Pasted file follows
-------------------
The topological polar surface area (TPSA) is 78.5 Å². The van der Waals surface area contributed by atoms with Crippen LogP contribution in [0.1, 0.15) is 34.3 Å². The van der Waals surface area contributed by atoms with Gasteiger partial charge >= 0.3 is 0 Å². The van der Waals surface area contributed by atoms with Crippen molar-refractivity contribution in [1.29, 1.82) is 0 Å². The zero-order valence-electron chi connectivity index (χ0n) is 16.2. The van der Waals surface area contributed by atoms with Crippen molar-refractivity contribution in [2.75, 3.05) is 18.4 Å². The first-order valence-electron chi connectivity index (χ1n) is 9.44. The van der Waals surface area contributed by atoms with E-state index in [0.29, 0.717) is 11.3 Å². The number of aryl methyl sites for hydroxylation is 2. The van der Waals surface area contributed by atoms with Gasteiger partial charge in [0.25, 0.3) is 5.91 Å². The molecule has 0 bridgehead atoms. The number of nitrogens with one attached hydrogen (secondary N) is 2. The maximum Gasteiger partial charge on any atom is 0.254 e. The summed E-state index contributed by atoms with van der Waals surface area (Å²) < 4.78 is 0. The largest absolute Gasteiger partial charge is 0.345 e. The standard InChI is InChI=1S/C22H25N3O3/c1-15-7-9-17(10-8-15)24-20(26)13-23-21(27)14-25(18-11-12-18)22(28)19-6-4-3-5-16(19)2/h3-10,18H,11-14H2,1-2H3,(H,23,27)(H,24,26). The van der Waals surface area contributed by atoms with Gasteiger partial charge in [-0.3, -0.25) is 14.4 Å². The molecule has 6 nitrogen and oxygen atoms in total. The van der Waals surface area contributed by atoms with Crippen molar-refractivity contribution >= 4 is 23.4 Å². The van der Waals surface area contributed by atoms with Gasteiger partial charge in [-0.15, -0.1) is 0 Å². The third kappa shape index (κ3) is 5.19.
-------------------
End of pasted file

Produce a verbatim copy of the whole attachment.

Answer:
The topological polar surface area (TPSA) is 78.5 Å². The van der Waals surface area contributed by atoms with Crippen LogP contribution in [0.1, 0.15) is 34.3 Å². The van der Waals surface area contributed by atoms with Gasteiger partial charge >= 0.3 is 0 Å². The van der Waals surface area contributed by atoms with Crippen molar-refractivity contribution in [1.29, 1.82) is 0 Å². The zero-order valence-electron chi connectivity index (χ0n) is 16.2. The van der Waals surface area contributed by atoms with Crippen molar-refractivity contribution in [2.75, 3.05) is 18.4 Å². The first-order valence-electron chi connectivity index (χ1n) is 9.44. The van der Waals surface area contributed by atoms with E-state index in [0.29, 0.717) is 11.3 Å². The number of aryl methyl sites for hydroxylation is 2. The van der Waals surface area contributed by atoms with Gasteiger partial charge in [0.25, 0.3) is 5.91 Å². The molecule has 0 bridgehead atoms. The number of nitrogens with one attached hydrogen (secondary N) is 2. The maximum Gasteiger partial charge on any atom is 0.254 e. The summed E-state index contributed by atoms with van der Waals surface area (Å²) < 4.78 is 0. The largest absolute Gasteiger partial charge is 0.345 e. The standard InChI is InChI=1S/C22H25N3O3/c1-15-7-9-17(10-8-15)24-20(26)13-23-21(27)14-25(18-11-12-18)22(28)19-6-4-3-5-16(19)2/h3-10,18H,11-14H2,1-2H3,(H,23,27)(H,24,26). The van der Waals surface area contributed by atoms with Gasteiger partial charge in [-0.3, -0.25) is 14.4 Å². The molecule has 6 nitrogen and oxygen atoms in total. The van der Waals surface area contributed by atoms with Crippen molar-refractivity contribution >= 4 is 23.4 Å². The van der Waals surface area contributed by atoms with Gasteiger partial charge in [-0.15, -0.1) is 0 Å². The third kappa shape index (κ3) is 5.19.